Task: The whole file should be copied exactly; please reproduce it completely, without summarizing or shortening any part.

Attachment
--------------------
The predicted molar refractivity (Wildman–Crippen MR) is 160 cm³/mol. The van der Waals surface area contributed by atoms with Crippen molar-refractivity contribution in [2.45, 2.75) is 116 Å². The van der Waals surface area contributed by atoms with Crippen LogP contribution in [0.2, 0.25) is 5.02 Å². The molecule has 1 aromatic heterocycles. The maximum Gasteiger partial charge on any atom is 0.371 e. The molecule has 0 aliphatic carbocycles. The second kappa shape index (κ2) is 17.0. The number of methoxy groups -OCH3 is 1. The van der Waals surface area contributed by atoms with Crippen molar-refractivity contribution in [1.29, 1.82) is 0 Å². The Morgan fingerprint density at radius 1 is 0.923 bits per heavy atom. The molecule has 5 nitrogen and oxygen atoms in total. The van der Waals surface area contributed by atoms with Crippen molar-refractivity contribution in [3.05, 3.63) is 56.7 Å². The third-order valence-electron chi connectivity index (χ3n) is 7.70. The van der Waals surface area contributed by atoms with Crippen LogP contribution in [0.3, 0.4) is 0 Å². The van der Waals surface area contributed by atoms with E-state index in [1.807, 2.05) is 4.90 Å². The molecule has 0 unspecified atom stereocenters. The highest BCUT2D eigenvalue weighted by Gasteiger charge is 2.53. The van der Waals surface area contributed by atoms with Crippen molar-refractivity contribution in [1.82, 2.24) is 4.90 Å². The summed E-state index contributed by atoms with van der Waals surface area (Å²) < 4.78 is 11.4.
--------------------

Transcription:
The predicted molar refractivity (Wildman–Crippen MR) is 160 cm³/mol. The van der Waals surface area contributed by atoms with Crippen molar-refractivity contribution in [2.45, 2.75) is 116 Å². The van der Waals surface area contributed by atoms with Crippen LogP contribution in [0.2, 0.25) is 5.02 Å². The molecule has 1 aromatic heterocycles. The maximum Gasteiger partial charge on any atom is 0.371 e. The molecule has 0 aliphatic carbocycles. The second kappa shape index (κ2) is 17.0. The number of methoxy groups -OCH3 is 1. The van der Waals surface area contributed by atoms with Crippen molar-refractivity contribution in [1.29, 1.82) is 0 Å². The Morgan fingerprint density at radius 1 is 0.923 bits per heavy atom. The molecule has 5 nitrogen and oxygen atoms in total. The van der Waals surface area contributed by atoms with Crippen molar-refractivity contribution in [3.05, 3.63) is 56.7 Å². The third-order valence-electron chi connectivity index (χ3n) is 7.70. The van der Waals surface area contributed by atoms with Crippen LogP contribution in [0.3, 0.4) is 0 Å². The van der Waals surface area contributed by atoms with E-state index in [1.807, 2.05) is 4.90 Å². The molecule has 0 unspecified atom stereocenters. The highest BCUT2D eigenvalue weighted by Gasteiger charge is 2.53. The van der Waals surface area contributed by atoms with Crippen molar-refractivity contribution in [1.82, 2.24) is 4.90 Å². The summed E-state index contributed by atoms with van der Waals surface area (Å²) < 4.78 is 11.4.